Recombinant Parathyroid Hormone Infusion in the Management of Childhood Hypoparathyroidism.


Dr Swati Bhave    13 October 2017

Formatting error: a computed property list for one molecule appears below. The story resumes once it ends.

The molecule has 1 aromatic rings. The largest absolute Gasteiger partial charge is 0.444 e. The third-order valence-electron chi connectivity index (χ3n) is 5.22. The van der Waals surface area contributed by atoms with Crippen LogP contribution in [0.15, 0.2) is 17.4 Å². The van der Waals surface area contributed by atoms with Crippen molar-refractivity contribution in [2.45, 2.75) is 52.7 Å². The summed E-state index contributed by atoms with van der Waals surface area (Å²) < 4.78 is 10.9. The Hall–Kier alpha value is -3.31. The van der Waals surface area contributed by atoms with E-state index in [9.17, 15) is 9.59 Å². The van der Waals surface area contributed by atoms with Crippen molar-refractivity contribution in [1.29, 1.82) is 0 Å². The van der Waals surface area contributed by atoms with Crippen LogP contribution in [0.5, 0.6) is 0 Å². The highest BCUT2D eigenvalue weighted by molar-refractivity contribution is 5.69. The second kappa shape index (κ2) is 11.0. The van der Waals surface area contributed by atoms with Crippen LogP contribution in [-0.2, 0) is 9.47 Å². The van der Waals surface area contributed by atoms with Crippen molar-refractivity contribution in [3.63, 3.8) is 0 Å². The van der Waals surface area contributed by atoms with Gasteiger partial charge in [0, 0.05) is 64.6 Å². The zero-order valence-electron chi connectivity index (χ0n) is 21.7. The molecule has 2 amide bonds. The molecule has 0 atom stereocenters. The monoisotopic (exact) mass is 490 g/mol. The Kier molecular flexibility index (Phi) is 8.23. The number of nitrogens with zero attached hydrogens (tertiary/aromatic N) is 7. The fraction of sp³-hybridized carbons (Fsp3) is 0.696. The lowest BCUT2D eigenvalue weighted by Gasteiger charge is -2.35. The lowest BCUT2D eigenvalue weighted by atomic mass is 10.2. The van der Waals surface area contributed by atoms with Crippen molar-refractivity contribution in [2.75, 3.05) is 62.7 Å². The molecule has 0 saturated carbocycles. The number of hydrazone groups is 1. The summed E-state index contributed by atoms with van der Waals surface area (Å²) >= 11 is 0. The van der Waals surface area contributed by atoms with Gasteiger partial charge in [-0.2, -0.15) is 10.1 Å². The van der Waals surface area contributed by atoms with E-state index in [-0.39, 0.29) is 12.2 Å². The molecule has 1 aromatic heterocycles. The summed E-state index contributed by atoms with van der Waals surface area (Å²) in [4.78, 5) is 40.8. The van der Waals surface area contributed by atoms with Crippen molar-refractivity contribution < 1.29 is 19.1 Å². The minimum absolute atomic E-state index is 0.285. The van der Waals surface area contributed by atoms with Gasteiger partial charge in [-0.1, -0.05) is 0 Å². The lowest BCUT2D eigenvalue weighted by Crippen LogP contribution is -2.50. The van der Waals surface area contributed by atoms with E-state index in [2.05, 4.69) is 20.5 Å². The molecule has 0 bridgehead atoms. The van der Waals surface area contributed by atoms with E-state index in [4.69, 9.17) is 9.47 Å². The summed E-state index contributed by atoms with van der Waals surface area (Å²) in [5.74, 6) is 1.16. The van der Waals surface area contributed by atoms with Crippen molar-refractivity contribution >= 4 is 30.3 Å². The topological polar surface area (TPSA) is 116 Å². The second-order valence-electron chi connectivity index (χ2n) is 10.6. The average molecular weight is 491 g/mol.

Hypoparathyroidism associated with malabsorption can be particularly challenging to manage due to limited and erratic intestinal absorption of calcium and vitamin D analogues, resulting in episodes of hypo- or hyper-calcemia.A new article published in Hormone Research in Paediatrics evaluated the role of continuous subcutaneous recombinant parathyroid hormone (rhPTH 1-34) infusion (CSPI) in children with hypoparathyroidism associated with intestinal malabsorption resistant to conventional therapy.Here, four patients, in the age group of 8-13 years, with symptomatic hypo-calcemia resistant to conventional therapy, were started on CSPI. It was found that serum calcium of these children normalized within 48 hours of initiation the treatment. Additionally, an average rhPTH 1-34 dose of 0.4 g/kg/day resulted in a considerable reduction in symptomatic hypocalcemia and hypo-/hyper-calcemia-related hospital admissions. An increased alkaline phosphatase activity was noted in the first six months on CSPI, indicating an increase in bone turnover. Furthermore, elevated urinary calcium excretion before CSPI normalized in two patients, within the first year on treatment. Moreover, significant side effects were absent in the short or long term, with patient-reported preference of CSPI over conventional treatment.Thus, it was inferred that CSPI is a promising and effective treatment option for managing hypo-calcemia and hyper-phosphatemia in children with hypoparathyroidism associated with intestinal malabsorption.

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